AT A STUMP SPEECH IN LUCKNOW on 2 March this year, the Bharatiya Janata Party’s prime ministerial candidate Narendra Modi resurrected a pet formulation of his, invoking the destruction of his rivals in Uttar Pradesh: “Sabka vinaash taye hain” (Everyone’s destruction is certain). The syllables of “sabka,” or “everyone’s,” were understood to stand for the initials of the Samajwadi Party, the Bahujan Samaj Party, and the Congress respectively. Two days later, the BSP’s leader, Mayawati, made an uncharacteristic riposte at a press conference in Delhi. She is not a speaker known for her rhetorical flourish, but her indictment of the BJP took on some of the vigour and flavour of Modi’s own dramatic national campaign. The initials of the BJP, she proclaimed to listening journalists, stood for “‘Bahut jyada paap’ ka ghara,” a vessel too full of sin. She went further, making withering mockery of Narendra Modi’s “chappan inch chaati (56 inch chest),” and taunting him about his past, which she claimed had shown that he could neither do his duty to his family, nor his job.
The sledging underlined a new intensity of purpose for Behenji. She was sounding a battle cry—during a rare interaction with the media—just a few days before the official proclamation of the 2014 Lok Sabha polls. It indicated just how closely the battle for Uttar Pradesh may turn out to be a contest between Modi and Mayawati.
Over the last year, the BJP’s campaign in India’s most populous state has been cleverly calibrated by Amit Shah, the lieutenant Modi handpicked to accomplish a famous victory. Shah incorporated a three-prong strategy which leveraged his leader’s strong Hindutva credentials, a formidable top-to-middle caste alliance and the mantra of the Gujarat model of development, and propelled the party ahead in the electoral race. Now, BJP strategists privately acknowledge that Mayawati poses perhaps the only tangible threat to their brilliantly executed plan to capture New Delhi. The Modi campaign in Uttar Pradesh is backed by a redoubtable consolidation of upper and middle castes, supported by a section of upwardly mobile backward communities; its leaders recognise that only the BSP can stitch together an alliance of social groups capable of meeting this head on. “Behenji alone has the potential to dislocate what we believe is an unstoppable force that has gathered across Uttar Pradesh to make Narendra Modi the new prime minister of the country,” a party leader involved in the Uttar Pradesh campaign told me. “We will be foolish to underestimate her.”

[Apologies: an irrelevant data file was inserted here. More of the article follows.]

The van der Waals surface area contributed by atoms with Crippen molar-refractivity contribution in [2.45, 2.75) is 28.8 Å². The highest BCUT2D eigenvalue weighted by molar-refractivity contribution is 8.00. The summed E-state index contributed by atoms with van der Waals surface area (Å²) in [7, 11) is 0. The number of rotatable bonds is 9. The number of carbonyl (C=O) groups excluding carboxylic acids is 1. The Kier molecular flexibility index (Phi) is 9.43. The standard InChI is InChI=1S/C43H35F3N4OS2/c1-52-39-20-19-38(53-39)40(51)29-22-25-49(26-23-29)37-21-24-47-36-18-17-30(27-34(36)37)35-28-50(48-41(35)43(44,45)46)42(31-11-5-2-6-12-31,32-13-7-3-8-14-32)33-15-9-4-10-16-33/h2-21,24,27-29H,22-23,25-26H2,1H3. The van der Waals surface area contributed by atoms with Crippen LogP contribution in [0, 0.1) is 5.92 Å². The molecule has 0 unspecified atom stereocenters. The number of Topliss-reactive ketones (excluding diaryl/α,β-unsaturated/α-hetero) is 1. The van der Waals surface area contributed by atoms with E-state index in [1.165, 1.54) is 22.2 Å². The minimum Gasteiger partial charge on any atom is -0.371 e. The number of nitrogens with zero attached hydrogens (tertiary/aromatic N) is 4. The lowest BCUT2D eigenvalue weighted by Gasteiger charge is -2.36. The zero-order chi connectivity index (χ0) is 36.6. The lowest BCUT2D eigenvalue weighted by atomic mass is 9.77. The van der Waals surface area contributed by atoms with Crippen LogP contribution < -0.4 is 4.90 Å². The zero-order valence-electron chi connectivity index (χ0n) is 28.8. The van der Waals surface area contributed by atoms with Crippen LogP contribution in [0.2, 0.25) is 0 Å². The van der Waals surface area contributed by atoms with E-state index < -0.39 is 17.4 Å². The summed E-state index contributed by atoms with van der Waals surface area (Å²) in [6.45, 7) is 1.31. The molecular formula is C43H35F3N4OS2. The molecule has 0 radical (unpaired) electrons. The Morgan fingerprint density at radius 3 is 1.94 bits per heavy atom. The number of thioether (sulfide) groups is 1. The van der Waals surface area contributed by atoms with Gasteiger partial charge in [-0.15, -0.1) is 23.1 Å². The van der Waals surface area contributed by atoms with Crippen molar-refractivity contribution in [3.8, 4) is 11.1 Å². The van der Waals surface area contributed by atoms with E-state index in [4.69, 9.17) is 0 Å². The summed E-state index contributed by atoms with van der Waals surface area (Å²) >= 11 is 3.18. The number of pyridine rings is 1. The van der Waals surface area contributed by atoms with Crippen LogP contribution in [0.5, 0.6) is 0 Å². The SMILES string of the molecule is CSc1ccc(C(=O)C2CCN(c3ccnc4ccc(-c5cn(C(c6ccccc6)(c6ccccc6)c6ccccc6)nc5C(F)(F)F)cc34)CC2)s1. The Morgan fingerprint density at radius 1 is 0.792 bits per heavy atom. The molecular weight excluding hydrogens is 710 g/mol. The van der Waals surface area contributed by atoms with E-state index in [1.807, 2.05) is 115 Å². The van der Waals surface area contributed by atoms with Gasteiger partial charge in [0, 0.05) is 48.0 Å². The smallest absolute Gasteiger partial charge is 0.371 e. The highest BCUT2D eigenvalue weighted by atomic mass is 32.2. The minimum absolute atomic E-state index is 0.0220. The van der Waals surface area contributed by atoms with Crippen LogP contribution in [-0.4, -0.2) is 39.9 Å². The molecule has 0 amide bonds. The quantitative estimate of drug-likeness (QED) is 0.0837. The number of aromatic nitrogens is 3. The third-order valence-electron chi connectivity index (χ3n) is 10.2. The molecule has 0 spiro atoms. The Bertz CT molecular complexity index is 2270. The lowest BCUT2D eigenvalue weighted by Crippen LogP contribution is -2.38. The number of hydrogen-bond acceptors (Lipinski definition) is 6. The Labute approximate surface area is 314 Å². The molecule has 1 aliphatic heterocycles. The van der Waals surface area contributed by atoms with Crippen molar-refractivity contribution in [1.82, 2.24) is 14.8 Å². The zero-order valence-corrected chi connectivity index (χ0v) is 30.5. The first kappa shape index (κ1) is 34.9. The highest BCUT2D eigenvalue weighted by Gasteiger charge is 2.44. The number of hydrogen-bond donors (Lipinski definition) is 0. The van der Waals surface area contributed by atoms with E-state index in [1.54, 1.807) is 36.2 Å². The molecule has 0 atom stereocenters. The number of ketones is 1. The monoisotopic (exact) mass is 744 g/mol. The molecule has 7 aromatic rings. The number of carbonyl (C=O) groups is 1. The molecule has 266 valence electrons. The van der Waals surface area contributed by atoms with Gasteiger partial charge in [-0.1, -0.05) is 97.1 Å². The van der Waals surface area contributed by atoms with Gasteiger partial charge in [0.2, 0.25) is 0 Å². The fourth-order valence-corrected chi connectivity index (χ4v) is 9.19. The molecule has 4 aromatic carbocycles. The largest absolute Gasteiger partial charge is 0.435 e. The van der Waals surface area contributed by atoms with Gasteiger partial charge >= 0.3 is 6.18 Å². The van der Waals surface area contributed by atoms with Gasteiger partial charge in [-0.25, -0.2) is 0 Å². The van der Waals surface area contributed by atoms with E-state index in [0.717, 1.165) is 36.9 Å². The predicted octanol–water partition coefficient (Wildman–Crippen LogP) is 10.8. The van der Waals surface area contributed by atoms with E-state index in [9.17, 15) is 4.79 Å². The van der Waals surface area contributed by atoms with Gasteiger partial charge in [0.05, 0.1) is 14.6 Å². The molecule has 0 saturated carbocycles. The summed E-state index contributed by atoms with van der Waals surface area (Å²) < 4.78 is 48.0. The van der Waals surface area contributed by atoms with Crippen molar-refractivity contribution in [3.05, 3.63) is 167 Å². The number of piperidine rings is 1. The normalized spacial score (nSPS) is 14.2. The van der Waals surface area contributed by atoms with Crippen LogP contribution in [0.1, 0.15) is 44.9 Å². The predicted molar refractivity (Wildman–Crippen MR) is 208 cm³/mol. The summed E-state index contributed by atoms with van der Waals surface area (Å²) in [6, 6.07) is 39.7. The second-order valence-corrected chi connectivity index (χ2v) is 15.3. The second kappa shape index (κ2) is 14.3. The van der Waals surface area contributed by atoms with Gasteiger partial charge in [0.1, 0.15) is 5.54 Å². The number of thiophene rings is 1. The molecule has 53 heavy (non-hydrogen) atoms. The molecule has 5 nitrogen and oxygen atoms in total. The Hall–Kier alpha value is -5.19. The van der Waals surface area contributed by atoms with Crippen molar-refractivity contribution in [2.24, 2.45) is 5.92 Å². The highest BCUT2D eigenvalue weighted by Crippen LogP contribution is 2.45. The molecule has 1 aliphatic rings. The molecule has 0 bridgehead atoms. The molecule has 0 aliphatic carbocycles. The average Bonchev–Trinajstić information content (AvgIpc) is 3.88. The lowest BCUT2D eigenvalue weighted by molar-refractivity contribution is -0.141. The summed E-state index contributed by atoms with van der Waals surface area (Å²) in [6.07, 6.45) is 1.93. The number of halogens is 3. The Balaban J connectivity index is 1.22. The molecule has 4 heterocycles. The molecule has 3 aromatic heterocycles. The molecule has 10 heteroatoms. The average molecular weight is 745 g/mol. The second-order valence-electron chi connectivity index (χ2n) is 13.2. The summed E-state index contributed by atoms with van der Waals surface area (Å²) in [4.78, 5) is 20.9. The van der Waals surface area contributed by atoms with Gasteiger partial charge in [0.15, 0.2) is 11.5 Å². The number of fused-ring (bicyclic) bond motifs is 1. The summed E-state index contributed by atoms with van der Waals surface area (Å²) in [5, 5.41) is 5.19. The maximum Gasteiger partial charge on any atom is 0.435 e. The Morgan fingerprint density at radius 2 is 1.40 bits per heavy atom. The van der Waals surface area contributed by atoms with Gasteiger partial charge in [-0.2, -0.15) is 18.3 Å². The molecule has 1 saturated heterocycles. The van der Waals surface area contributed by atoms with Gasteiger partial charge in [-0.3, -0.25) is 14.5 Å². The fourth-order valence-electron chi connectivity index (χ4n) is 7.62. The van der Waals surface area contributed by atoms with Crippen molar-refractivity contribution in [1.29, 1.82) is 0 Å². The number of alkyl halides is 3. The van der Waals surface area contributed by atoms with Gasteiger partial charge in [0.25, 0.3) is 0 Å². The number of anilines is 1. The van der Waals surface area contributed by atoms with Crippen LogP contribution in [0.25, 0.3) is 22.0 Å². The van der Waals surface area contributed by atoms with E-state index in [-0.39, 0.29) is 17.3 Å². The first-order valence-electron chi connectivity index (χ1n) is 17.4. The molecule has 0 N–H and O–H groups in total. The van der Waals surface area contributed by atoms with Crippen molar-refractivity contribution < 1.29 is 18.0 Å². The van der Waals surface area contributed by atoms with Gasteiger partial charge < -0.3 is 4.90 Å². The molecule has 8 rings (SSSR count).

Mayawati and her BSP pose a serious arithmetic obstacle to the BJP’s target of more than two hundred seats in the general election to come. To achieve this goal, the BJP must win forty to fifty seats in Uttar Pradesh, its chief battleground. But the stakes in this region are as high for Mayawati as they are for Modi. She knows she has to stop her party slipping backwards, as it has ever since its rout in the 2012 assembly polls, in which she lost her absolute majority to her rivals, the Samajwadi Party of Mulayam Singh Yadav.
Further cause for worry and mortification came late last year, with the BSP’s humiliating reverses in the recent assembly elections held across four states in north India. From the seventeen assembly seats it won in 2008 in Rajasthan, Delhi, Madhya Pradesh and Chhattisgarh, the BSP slid by over 50 percent to win just eight in 2013. The loss underlined the sharp erosion of support for a party which had grown steadily over two previous decades. If she is unable to project herself as a winner in the near future, the danger is that even her core vote bank of Jatav-caste voters, still loyal to the BSP, will no longer remain captive.